Spotify Is Turning LA Into Podcast City With a 155,000 Sq. Ft. Studio

Spotify podcast studio in Los Angeles opening
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Spotify podcast studio in Los Angeles opening
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Photo Credit: Spotify

Spotify is turning Los Angeles into podcast central with its new downtown studio.

Spotify’s new campus can accommodate as many as 600 employees from 18 podcast studios. It has a theater, an indoor stage, and places for musicians to work with vintage instruments. That includes a piano once used by Norah Jones.

“We want to be able to have the right home for our teams and for the creator community. That’s why we’re investing in L.A. It’s an important city for Spotify,” says Courtney Holt, Spotify’s Global Head of Podcasts and New Initiatives.

The campus features three buildings, including an office building, a building for the stage and conference rooms, and what Spotify is calling ‘Pod City.’

It’s where Spotify will record all of its Los Angeles-based podcasts. It also features a listening room with soundproofing and a cutting-edge sound system. That’s because podcasting gives Spotify a chance to own content it streams, rather than always licensing content from music rights holders.

Spotify has an estimated 28.2 million monthly U.S. podcast listeners. It is estimated to surpass Apple Podcasts’ monthly listeners by the end of 2021, according to eMarketer. While it may have started with music, podcasts will be what sets Spotify apart as more than just a music streaming service.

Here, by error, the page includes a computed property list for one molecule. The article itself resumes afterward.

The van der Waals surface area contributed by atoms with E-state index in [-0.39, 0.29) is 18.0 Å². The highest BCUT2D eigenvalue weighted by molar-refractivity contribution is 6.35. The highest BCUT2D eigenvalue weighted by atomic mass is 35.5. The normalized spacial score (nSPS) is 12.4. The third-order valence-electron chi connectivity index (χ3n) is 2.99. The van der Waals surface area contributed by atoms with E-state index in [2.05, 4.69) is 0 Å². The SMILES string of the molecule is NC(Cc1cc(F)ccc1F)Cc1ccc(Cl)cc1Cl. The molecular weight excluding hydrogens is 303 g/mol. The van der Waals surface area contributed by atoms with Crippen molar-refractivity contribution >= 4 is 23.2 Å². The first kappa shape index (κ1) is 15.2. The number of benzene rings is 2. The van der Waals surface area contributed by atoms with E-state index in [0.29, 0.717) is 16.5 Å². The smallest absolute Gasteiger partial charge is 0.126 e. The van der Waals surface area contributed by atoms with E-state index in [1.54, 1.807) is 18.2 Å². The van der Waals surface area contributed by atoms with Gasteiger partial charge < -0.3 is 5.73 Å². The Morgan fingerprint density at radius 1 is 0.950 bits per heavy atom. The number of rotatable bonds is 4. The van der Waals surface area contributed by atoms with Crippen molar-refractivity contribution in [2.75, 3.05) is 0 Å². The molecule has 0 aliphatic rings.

“This was a really great attempt to try and create the most forward-thinking and future-proof strategy around how we can do production that’s going to be dynamic and nimble to meet the needs of the platform and consumers,” says Holt.

Spotify is also dabbling in audio outside of just podcasts. It acquired and launched Spotify Greenroom earlier this year in March. It also acquired audiobooks business Findaway in November. Holt says her strategy for expanding Spotify is to view it as content-agnostic. “The company broadly continues to believe in and invest in the broader audio industry.”

One Response

  1. Disillusioned

    Spotify’s diversification into podcasts, Greenroom and warmongery ( ) is surely affecting its ability to keep up with its music streaming competitors. Its February 2021 promise to offer Spotify hifi by the end of 2021 has not materialised and it appears to be technologically sliding behind products offered by its competitors. Amazon, Apple, Deezer and Qobux all offer at least lossless music now.

    Most glaring has been a total absence of information to its subscribers about this implementation and why it has been delayed or even cancelled. One can only think it is abusing the trust of its subscribers by maintaining silence; perhaps telling the truth would encourage a significant migration of those who want lossless to the products of its competitors.

    Shame on you Spotify.